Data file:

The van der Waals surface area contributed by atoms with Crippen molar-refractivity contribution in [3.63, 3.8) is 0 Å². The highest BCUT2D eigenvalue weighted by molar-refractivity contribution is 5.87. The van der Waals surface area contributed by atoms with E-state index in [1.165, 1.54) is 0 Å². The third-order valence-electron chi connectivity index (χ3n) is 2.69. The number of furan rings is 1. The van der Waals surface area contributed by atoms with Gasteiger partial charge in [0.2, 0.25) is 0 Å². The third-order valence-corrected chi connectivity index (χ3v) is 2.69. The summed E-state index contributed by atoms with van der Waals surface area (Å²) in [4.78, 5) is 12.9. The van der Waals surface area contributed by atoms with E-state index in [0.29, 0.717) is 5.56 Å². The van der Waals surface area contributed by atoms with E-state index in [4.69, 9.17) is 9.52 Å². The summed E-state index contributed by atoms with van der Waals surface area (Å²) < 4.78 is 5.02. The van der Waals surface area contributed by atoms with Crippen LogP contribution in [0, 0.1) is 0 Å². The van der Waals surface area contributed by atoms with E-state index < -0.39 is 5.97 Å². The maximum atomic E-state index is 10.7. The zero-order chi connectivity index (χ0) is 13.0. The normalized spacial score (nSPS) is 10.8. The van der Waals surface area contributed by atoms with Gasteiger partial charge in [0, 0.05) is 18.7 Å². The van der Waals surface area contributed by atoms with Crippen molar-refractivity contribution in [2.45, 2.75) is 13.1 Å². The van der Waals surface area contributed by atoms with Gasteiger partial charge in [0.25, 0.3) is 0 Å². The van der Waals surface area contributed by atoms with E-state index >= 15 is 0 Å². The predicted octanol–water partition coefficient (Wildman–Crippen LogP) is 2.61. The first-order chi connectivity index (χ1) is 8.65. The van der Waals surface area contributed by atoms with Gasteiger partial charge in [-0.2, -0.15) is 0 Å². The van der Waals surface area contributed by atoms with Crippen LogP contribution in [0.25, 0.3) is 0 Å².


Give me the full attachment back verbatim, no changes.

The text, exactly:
The van der Waals surface area contributed by atoms with Crippen molar-refractivity contribution in [3.63, 3.8) is 0 Å². The highest BCUT2D eigenvalue weighted by molar-refractivity contribution is 5.87. The van der Waals surface area contributed by atoms with E-state index in [1.165, 1.54) is 0 Å². The third-order valence-electron chi connectivity index (χ3n) is 2.69. The number of furan rings is 1. The van der Waals surface area contributed by atoms with Gasteiger partial charge in [0.2, 0.25) is 0 Å². The third-order valence-corrected chi connectivity index (χ3v) is 2.69. The summed E-state index contributed by atoms with van der Waals surface area (Å²) in [4.78, 5) is 12.9. The van der Waals surface area contributed by atoms with E-state index in [0.29, 0.717) is 5.56 Å². The van der Waals surface area contributed by atoms with E-state index in [4.69, 9.17) is 9.52 Å². The summed E-state index contributed by atoms with van der Waals surface area (Å²) < 4.78 is 5.02. The van der Waals surface area contributed by atoms with Crippen LogP contribution in [0, 0.1) is 0 Å². The van der Waals surface area contributed by atoms with E-state index < -0.39 is 5.97 Å². The maximum atomic E-state index is 10.7. The zero-order chi connectivity index (χ0) is 13.0. The normalized spacial score (nSPS) is 10.8. The van der Waals surface area contributed by atoms with Gasteiger partial charge in [0, 0.05) is 18.7 Å². The van der Waals surface area contributed by atoms with Crippen molar-refractivity contribution in [2.45, 2.75) is 13.1 Å². The van der Waals surface area contributed by atoms with Gasteiger partial charge in [0.25, 0.3) is 0 Å². The van der Waals surface area contributed by atoms with E-state index >= 15 is 0 Å². The predicted octanol–water partition coefficient (Wildman–Crippen LogP) is 2.61. The first-order chi connectivity index (χ1) is 8.65. The van der Waals surface area contributed by atoms with Gasteiger partial charge in [-0.2, -0.15) is 0 Å². The van der Waals surface area contributed by atoms with Crippen LogP contribution in [0.25, 0.3) is 0 Å².